Pittsburgh Peregrine Update, Early April

Dorothy with one old egg, 3 April 2014 (photo from the National Aviary falconcam at Univ of Pittsburgh)

Today’s post is long but with eight nest sites there’s a lot of peregrine news in Pittsburgh.  Some sites are exciting, others are boring (incubation), but that’s par for the course in early April.

Cathedral of Learning, University of Pittsburgh: We have the best falconcam ever at this site but only sad news to watch. At 15 years old, Dorothy laid one egg on March 20 and then stopped. She was egg bound but expelled it on the night of March 29-30. E2 continues to court and bring her food.  Dorothy stands over the egg but never incubates.  For now she waits. See her here.


Dori and Louie take turns at the nest on the Gulf Tower (photo from the National Aviary falconcam at Gulf Tower)
Gulf Tower, Downtown Pittsburgh: This nest exchange snapshot sums up the happy status at Gulf Tower right now.  After two years on a short building on the other side of town, the peregrines came home to Gulf where we can watch them on camera.  We’ve confirmed this pair is Dori (banding name “Mary Cleo,” Akron, 2007) and Louie (Cathedral of Learning, 2002) who last nested here in 2011.  This spring Dori laid 5 eggs March 10 to 19 and began incubation midday March 17 just after her fourth egg, so we expect hatching to begin April 19 to April 21.  We’ll zoom in the camera soon so you can watch for pips.  See them here online.  (*Donate at the link so we can get a better camera! Mark your donation for “Conservation and Field Research Department” and write “Gulf Tower camera” in the comments.)


Peregrine at Green Tree water tower, 1 April 2014 (photo by Leslie Ferree)
Green Tree water tower:  Green Tree has had a complete changeover in resident adults this year.  Last year Dorothy and E2’s daughter Blue was here with an immature unbanded male. This year Shannon Thompson confirmed the female is unbanded and the male has bands.  On April 1 Leslie Ferree captured this photo of one of the adults hiding his/her legs.  The pair has been very active, eggs are in progress, but so are intruders.  Over the weekend Jill Dunmire noticed the male is missing three primary wing feathers, probably because of a fight.  Photographers, please visit this site.  Let’s identify the male. Click here for directions.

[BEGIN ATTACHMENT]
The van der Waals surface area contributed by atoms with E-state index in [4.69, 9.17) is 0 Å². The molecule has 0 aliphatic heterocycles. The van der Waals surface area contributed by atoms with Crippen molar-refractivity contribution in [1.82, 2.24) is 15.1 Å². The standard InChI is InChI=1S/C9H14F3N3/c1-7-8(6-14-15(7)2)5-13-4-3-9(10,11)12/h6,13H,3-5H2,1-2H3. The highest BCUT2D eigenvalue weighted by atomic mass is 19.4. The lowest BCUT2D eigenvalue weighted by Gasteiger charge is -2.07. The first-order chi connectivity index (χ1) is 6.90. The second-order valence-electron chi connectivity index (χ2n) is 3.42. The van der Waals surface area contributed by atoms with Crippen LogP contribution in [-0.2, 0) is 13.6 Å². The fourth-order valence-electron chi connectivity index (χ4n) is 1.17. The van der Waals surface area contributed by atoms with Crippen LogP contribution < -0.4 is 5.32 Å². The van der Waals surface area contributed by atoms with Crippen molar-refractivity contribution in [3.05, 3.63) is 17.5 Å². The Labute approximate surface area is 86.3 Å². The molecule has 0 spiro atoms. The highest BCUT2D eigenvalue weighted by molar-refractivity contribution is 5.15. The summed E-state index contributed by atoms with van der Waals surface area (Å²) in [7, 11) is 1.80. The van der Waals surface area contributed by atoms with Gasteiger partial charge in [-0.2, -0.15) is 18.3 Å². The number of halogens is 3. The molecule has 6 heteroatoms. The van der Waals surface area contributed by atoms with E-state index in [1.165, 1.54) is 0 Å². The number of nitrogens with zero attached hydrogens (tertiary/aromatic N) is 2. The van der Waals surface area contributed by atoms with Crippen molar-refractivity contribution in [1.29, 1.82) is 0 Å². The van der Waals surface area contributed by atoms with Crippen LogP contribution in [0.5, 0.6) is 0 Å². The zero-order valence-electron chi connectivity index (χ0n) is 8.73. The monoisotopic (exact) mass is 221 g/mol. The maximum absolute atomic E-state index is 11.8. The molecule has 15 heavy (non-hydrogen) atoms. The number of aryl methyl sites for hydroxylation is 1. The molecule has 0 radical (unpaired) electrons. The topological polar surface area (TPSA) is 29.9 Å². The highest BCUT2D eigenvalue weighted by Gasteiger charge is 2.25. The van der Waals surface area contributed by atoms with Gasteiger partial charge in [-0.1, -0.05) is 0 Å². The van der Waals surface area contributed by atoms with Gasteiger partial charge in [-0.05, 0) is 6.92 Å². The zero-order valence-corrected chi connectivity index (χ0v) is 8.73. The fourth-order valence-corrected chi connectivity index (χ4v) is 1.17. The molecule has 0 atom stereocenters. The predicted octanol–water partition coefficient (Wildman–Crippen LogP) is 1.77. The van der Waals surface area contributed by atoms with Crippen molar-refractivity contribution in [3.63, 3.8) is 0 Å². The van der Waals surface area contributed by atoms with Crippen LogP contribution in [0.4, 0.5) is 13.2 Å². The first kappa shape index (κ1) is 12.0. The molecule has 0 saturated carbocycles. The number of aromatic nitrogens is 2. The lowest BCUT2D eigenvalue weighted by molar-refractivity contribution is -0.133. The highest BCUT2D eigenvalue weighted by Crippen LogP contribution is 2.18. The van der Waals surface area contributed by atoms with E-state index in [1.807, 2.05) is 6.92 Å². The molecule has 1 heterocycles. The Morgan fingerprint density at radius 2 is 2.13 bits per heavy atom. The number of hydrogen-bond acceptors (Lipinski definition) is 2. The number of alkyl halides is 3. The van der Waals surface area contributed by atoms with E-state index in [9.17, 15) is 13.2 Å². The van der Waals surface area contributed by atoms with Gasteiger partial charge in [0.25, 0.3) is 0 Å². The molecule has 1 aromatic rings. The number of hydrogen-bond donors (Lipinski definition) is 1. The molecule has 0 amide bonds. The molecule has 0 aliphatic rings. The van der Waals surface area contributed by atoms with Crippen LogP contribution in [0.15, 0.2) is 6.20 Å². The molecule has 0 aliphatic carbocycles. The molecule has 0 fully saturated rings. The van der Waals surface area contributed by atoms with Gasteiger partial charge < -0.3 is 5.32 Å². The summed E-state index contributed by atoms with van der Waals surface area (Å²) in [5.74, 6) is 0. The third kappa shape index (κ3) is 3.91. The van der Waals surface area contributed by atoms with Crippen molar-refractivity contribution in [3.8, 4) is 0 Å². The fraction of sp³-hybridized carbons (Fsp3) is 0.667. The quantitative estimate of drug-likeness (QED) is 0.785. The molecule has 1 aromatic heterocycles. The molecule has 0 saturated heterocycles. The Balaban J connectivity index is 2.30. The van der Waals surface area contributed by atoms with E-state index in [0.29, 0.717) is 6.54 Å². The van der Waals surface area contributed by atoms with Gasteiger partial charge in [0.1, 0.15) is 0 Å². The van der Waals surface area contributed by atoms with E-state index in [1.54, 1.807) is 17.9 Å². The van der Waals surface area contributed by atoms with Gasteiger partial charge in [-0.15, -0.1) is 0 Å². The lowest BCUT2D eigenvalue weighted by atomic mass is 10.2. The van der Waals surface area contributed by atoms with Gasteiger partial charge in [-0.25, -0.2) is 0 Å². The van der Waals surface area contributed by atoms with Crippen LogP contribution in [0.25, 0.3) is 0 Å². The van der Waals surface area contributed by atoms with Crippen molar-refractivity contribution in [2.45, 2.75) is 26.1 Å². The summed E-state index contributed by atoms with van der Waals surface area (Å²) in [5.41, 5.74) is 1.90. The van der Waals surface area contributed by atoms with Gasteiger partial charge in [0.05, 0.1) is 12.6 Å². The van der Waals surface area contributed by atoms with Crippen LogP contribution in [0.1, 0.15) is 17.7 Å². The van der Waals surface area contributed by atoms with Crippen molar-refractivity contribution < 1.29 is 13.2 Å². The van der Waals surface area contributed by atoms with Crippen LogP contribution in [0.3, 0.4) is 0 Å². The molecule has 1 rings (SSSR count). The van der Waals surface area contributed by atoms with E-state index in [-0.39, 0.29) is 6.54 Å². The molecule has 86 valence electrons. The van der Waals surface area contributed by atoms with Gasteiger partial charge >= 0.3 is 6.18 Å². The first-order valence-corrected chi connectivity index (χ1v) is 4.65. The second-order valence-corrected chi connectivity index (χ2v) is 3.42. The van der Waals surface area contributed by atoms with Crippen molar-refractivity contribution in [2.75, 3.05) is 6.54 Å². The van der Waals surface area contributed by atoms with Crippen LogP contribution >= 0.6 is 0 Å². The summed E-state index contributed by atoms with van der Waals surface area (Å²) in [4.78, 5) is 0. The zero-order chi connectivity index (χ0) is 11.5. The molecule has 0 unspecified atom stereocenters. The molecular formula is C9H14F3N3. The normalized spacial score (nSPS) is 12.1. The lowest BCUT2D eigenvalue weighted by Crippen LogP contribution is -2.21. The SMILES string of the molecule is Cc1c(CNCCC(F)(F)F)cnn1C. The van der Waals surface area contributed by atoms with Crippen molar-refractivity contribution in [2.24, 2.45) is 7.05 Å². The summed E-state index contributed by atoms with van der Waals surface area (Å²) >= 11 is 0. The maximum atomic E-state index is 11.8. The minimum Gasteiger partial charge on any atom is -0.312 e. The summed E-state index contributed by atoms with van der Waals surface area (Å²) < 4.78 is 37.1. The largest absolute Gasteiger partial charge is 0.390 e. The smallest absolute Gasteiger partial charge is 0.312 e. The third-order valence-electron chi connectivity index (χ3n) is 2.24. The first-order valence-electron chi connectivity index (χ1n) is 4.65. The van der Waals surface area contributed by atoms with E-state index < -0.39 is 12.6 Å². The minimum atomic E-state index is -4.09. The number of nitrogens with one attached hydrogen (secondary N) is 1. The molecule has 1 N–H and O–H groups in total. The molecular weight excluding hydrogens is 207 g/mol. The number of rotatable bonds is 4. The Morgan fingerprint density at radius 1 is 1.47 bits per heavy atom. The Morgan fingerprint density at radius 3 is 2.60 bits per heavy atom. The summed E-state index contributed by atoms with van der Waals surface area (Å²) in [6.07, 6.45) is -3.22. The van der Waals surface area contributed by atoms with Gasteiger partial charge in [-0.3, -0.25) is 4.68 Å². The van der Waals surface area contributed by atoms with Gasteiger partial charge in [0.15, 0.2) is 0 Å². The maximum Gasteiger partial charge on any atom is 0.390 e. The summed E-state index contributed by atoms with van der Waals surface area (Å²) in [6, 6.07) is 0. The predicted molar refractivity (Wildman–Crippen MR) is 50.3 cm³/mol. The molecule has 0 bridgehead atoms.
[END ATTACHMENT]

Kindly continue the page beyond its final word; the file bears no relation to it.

Neville Island I-79 Bridge (photo by Robert Stovers on Wikimedia Commons)
Neville Island I-79 Bridge:  This bridge was over the top with excitement last Sunday.  Anne Marie Bosnyak witnessed an intruder scuffle (right over her head!), a food exchange, and e-chupping from the likely nest location.  The last time she saw the pair mate was on March 31 so they are probably on eggs.  Who knew it could be so exciting? Click here for information on where to watch, though it might be boring now with incubation underway.


Peregrine at Tarentum, 28 March 2014 (photo by Steve Gosser)
Tarentum Bridge:  Speaking of boring, only one bird has been visible at a time at Tarentum since the third week of March.  Observers usually see the female, Hope (from Hopewell, VA, 2008).  If this pair is on the same schedule as last year the eggs will hatch a few days after Gulf Tower’s, around April 22 to 24.  But this is only speculation.


Peregrine looking inside a hole on the McKees Rocks Bridge, 31 March 2014 (photo by Leslie Ferree)
McKees Rocks Bridge:  There’s no news from this site except:  On March 31 Leslie Ferree photographed a peregrine looking into the holes in the bridge structure.  Was it looking for a pigeon meal or visiting its own nest?  See the tiny red circle above.  (update: Leslie Ferree answers my “Is it the nest?” question in the comments below.)

Monaca/Beaver bridges:  This elusive pair has chosen the big Monaca-to-Beaver railroad bridge as their home. They were seen copulating on February 23 and flying around the bridge on March 29, but other than that there’s no news from here.